There’s being afraid, and never letting the fear win. The ragged spaces that refuse comfort. The words that sit beneath your breastbone in strange languages that your mouth cannot speak. There’s the endless dancing hours in every weather, and every single warrior tear.
That one lifetime is nowhere near enough.
All of it: beauty
So you burn all your shoes and hang your walls with livid dreaming.
You wrap yourself in the spoils of your victories and of your defeats, that you may feel with every movement the force of your own wondrous intention.
Beautiful girl, build your home- the home of your soul-
and then rip off the roof. Because you are uncontainable.
In you burns the memory of distant flight.
Your soul is light and wends like a cloud through the deeps of the blue eternity
as you muddy your hands and feet.
There is within you an organ that plays on the music of your vast breath. It is apart from you – unmuteable – and it lives and sounds within your every cell
Turn its music up. Let it quake and roll in your bones, in your slow unquiet blood.
Gorgeous wanderer , keeper of the way, and of the way to the way,
who knows her destination
is always only the next step,
Copyright © 2012 Shawnacy Kiker
I wish every girl-child could hear these words from someone who loves her. Thanks, Shawnacy. You keep shining! You're a beautiful girl yourself!
Of course we all know Fireblossom at Shay's Word Garden. The difficulty here is choosing one poem, as every one of her pieces just knocks me out! Since I had to choose one, I picked this one, for the lions, and the Serengeti:
A Serengeti Gospel
I was called by the matrilineal.
Already, from my grandmother, I had learned that one who lies so still will not rise again except in dreams;
From my aunt, I learned that laughter vexes the devil. Her example came loudly and often, delighting the child that I was;
And from my mother I learned that nothing is safe, and not to trust love.
I wanted more. I longed to join the lionesses, and so I sold my car, my house, my jewelry,
And found myself at the edge of the Serengeti.
I stripped down and walked into the heart of lion country.
You may think,
This was a fool's errand;
But the lionesses recognized me at once, and immediately I found myself
Watching the cubs,
Joining the hunt.
My body grew brown and tough,
My nails long and sturdy.
I crouched in the tall grasses with the others, and as we stalked the buffalo herd,
I looked at my sisters and their avid teeth, their golden eyes shining and I recalled a woman,
In an upstairs flat in summer time.
She called me "you sweet sweet bitch." That was the first time.
Then we are bursting into the open in streaks of yellow,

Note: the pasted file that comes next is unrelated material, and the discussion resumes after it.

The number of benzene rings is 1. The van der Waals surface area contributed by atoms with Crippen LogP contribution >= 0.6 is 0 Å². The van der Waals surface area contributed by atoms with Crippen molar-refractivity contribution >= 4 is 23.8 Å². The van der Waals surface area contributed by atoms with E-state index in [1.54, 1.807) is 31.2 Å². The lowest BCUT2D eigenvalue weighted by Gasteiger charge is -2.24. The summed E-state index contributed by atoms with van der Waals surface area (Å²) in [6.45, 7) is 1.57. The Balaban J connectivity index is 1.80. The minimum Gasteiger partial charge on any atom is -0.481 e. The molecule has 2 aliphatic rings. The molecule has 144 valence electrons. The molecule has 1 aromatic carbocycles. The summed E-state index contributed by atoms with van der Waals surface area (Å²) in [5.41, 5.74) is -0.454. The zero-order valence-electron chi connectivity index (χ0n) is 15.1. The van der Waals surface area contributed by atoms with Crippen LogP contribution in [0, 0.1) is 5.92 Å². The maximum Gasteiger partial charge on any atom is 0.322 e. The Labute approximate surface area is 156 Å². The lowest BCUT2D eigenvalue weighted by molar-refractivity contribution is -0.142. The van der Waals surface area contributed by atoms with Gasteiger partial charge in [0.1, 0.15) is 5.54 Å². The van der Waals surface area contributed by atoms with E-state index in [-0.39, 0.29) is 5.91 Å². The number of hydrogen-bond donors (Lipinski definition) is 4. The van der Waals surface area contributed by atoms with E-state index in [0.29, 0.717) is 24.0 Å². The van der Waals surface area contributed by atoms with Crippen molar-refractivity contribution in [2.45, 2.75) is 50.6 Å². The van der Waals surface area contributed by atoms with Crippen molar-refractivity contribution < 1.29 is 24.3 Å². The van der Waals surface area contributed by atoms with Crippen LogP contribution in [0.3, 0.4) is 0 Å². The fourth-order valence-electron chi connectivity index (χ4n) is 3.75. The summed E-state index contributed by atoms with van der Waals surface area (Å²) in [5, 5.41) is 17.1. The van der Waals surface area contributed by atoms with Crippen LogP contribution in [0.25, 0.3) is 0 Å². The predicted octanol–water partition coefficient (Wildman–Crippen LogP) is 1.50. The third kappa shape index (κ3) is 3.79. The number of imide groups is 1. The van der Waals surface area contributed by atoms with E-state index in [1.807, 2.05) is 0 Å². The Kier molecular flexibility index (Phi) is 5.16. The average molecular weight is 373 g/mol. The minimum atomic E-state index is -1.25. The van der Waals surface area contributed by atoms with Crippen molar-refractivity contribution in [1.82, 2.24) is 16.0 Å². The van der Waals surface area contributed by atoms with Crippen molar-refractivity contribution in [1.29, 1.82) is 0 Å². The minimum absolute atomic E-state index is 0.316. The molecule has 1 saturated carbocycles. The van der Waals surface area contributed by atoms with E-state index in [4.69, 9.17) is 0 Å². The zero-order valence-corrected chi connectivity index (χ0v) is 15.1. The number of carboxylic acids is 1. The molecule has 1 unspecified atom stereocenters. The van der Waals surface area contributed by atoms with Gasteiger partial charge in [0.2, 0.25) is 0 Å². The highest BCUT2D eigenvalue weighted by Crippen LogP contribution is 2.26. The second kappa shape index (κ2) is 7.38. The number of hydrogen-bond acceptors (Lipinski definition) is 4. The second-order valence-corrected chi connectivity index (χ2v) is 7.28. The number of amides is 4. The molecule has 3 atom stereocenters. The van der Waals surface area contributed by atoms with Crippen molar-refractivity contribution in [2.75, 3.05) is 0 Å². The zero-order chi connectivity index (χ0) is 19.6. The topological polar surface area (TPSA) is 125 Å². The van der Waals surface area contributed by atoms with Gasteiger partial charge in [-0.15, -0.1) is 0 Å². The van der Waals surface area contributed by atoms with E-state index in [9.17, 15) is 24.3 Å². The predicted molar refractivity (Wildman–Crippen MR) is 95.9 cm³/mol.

Like shooting stars,
And I am where I belong.
We are the lionesses, and we stay together for life.
The males come and go, depending upon who beats the daylights out of who at any given time.
That is not my concern.
My concern is to kill.
There is no cruelty in it, only pragmatic necessity.
If I return with nothing, my children cannot eat mercy.
For them, it is dinner or death, and so I chase, spring, and strike,
And after all, I did not invent this arrangement.
This night, I have run to ground a member of a television reality program;
As I crush my victim's throat, a man wearing a baseball cap cries, "Are you getting this? Are you getting it?!?"
I drag the dead actor away.
Hyenas harass me, but my sisters come to my aid and we leave one of the thieves with an opened flank.
We eat well, growing lazy and contented.
This has become my home.
My life is bound together with the others;
I have almost forgotten that I am human,
And this is not such a bad thing.
A camera woman using night vision trains her lens on me--
I feel something,
Then I dip my head and show my teeth.
Whatever it was is gone.
And, lastly, in keeping with the season, my friend Lynette at Imagination Lane, wrote this wonderful haiku to accompany the photo her husband, Michael Killam, snapped of her and some children on their visit to Africa. Lynette's writing, haiku and beautiful photos from all over the world, are amazing. It is always a rich feast, when one visits Imagination Lane!
'Neath skin dark or light
beats a heart that knows only
the color of love.
May you be gifted with that love.
See, kids? A feast, every day, as we travel the blogosphere, gathering delights.
Thanks to all of you who so brighten my life.
Merry Christmas, and may the New Year
bring you only good things.